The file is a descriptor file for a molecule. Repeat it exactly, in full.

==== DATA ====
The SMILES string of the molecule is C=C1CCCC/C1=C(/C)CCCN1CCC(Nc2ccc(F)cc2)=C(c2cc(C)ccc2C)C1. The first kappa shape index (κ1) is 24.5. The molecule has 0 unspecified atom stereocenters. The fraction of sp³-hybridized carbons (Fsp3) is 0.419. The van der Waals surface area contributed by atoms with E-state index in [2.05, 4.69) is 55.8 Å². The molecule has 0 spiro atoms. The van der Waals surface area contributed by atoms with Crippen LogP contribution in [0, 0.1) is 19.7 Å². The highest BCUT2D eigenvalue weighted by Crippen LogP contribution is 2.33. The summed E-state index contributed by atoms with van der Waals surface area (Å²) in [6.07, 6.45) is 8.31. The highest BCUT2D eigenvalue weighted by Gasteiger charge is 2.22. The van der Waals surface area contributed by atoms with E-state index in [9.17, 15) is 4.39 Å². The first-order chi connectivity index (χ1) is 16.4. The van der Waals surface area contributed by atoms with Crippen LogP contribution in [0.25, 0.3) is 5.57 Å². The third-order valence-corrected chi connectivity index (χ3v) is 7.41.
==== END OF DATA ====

The SMILES string of the molecule is C=C1CCCC/C1=C(/C)CCCN1CCC(Nc2ccc(F)cc2)=C(c2cc(C)ccc2C)C1. The first kappa shape index (κ1) is 24.5. The molecule has 0 unspecified atom stereocenters. The fraction of sp³-hybridized carbons (Fsp3) is 0.419. The van der Waals surface area contributed by atoms with E-state index in [2.05, 4.69) is 55.8 Å². The molecule has 0 spiro atoms. The van der Waals surface area contributed by atoms with Crippen LogP contribution in [0, 0.1) is 19.7 Å². The highest BCUT2D eigenvalue weighted by Crippen LogP contribution is 2.33. The summed E-state index contributed by atoms with van der Waals surface area (Å²) in [6.07, 6.45) is 8.31. The highest BCUT2D eigenvalue weighted by Gasteiger charge is 2.22. The van der Waals surface area contributed by atoms with E-state index in [9.17, 15) is 4.39 Å². The first-order chi connectivity index (χ1) is 16.4. The van der Waals surface area contributed by atoms with Crippen LogP contribution in [0.25, 0.3) is 5.57 Å². The third-order valence-corrected chi connectivity index (χ3v) is 7.41.